Toyota's Field Support Robots with an "Athletes-First" Approach: The Technology and People that Supported the Tokyo 2020 Games (Part 1)


As a worldwide partner, Toyota supported Tokyo 2020 with not only vehicles but also a variety of robots. Toyota Times turns a spotlight on the autonomous field support robots (FSR) in the first part of the series featuring the tireless efforts behind the scenes of the Games.

One of the highlights of 2021 for people around the world and for Toyota would surely have been the Tokyo 2020 Games this summer.

As a worldwide partner of the Olympic and Paralympic Games, Toyota supported Tokyo 2020 with not only vehicles, but also a variety of robots. Toyota Times will present a three-part report on the tireless efforts of the project members behind the scenes of the Games.

Part 1 turns the spotlight on the project team behind the autonomous field support robots (FSRs) that supported the throwing events and rugby sevens.

©️ Getty 2021

Saving time and reducing workloads as much as possible

The FSR is an autonomous robot developed to support the retrieval and transportation of throwing objects such as hammers, javelins, and discuses in track and field throwing events.

FSRs were developed with two aims in mind. The first aim is to return throwing objects to athletes as quickly as possible, to create an environment where athletes can focus on competing. The second is reducing the workload of the support staff as much as possible.

(Top) During Tokyo 2020, seven FSRs with e-Palette and JPN TAXI motifs were in operation. They were all chosen as symbols of “Mobility for All” because of their universal design. (Bottom) FSR support in the throwing events.

Take, for example, the hammers used in the men’s hammer throw, which weigh 7.26 kg. Until the Olympic Games Rio 2016, the event staff had to carry the hammers from where they fell to the foul zone, a distance sometimes reaching 60 meters, and then return them to the athletes’ throwing area using a radio-controlled car. This series of actions was repeated every time an athlete threw an object. Performing such manual labor wearing a mask under the blazing midsummer sun in Japan would have been extremely taxing.

In addition, during the throwing events, a number of throwing objects have been prepared for the athletes. They may all look the same to the untrained eye, but some athletes only feel comfortable using one or two of them, and often wait for their preferred object to be retrieved after it has been thrown. Since the pre-event practice time is set at 30 minutes, the number of practice throws that can be performed depends on the FSRs’ performance. The best way to support athletes is to help them make as many throws as possible in the allotted time.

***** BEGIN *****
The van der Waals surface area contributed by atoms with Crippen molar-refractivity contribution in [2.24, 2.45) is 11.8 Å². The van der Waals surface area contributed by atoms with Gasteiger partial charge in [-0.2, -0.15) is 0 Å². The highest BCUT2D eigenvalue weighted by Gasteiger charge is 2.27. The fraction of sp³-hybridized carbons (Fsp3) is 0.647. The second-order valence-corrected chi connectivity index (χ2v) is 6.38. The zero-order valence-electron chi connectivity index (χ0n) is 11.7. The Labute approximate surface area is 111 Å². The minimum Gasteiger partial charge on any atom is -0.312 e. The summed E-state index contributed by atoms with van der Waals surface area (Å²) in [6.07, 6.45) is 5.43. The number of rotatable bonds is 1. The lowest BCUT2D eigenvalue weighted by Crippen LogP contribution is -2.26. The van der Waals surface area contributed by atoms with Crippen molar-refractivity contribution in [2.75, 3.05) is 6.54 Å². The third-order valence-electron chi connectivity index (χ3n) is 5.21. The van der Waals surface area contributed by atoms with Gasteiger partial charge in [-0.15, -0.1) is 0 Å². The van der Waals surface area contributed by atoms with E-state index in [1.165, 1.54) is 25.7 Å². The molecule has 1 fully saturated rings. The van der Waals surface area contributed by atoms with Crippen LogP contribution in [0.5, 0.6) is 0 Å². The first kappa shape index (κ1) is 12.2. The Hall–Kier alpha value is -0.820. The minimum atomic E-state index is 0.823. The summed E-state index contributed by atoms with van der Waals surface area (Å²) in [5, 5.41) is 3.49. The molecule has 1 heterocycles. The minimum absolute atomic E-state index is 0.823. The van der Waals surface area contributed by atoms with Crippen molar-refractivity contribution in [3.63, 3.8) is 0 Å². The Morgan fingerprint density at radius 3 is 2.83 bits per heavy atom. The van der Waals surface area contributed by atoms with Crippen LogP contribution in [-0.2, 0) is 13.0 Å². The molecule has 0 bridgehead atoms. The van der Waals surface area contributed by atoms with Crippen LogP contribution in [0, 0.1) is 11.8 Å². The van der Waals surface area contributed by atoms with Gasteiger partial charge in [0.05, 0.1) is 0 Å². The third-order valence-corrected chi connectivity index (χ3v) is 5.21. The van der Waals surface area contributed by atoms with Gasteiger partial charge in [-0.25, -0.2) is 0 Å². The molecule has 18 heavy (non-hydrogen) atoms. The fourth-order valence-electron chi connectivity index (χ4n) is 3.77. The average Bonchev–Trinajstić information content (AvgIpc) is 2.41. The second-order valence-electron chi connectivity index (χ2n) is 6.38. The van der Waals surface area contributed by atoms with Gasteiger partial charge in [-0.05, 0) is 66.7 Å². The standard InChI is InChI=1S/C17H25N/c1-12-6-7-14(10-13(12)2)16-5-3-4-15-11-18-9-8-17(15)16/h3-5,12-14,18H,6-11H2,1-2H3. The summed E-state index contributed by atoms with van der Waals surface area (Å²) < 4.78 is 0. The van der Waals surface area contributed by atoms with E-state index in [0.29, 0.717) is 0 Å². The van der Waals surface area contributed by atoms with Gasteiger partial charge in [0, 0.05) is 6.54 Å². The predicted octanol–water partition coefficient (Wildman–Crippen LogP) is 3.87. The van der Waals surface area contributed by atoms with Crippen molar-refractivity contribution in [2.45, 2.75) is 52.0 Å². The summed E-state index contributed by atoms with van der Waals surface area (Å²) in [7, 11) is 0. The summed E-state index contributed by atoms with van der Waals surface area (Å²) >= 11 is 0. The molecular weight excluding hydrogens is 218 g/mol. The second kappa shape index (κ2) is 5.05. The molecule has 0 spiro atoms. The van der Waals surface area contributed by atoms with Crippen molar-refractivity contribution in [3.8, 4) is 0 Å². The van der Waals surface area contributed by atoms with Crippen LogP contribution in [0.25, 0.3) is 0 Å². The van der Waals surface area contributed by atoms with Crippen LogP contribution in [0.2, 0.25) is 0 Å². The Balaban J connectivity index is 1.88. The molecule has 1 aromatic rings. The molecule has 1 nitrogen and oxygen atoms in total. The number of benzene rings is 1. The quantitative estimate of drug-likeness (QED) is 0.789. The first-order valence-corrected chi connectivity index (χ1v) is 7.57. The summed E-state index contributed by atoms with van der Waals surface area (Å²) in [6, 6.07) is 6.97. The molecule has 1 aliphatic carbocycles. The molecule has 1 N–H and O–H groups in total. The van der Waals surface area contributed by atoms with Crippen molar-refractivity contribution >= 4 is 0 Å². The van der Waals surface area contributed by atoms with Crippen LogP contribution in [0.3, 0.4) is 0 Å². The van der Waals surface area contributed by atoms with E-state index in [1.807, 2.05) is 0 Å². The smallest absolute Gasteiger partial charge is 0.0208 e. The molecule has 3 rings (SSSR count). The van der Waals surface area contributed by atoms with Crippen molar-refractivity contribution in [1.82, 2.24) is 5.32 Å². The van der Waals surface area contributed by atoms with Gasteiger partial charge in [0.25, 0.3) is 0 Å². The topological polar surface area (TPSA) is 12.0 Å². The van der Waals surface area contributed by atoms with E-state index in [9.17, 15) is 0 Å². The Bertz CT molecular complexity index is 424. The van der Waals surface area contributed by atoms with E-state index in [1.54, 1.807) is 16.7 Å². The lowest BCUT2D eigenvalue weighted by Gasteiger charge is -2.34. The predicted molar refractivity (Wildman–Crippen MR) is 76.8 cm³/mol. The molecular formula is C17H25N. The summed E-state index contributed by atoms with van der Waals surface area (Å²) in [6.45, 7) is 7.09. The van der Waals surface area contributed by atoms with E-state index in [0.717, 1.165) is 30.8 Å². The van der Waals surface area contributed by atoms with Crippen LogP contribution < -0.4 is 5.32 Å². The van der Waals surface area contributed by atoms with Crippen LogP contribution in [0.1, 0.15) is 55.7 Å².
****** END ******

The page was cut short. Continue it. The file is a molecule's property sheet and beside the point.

The project team considered the most important “athletes-first” tasks to be to reduce the workload of the event staff as much as possible and to return the thrown objects to their designated areas as quickly as possible. They therefore set the FSR’s nonnegotiable specs as being able to autonomously follow the movements of staff and work with them, and to choose the shortest routes without interfering with the event.

After the event staff loaded the thrown objects and held their hand over the sensor, the FSR would autonomously return to the athletes’ positions. Before the postponement of the Tokyo 2020 Games, the signal was given by pressing a button, but this was changed to a non-contact sensor as a COVID-19 countermeasure. ©Getty 2021

FSRs transported thrown objects instead of staff. In addition, the project team used the FSR’s autonomous driving ability for setting the ball in the center of the field before the kickoff for rugby sevens.

When the FSR arrived at the center of the field, it dropped the ball there using karakuri (a mechanism that does not require electricity). ©Getty 2021

At Tokyo 2020, the FSRs provided support to 435 athletes competing in the throwing events and 58 rugby sevens matches. This was the first Games in which autonomous robots moved around the field with the event officials.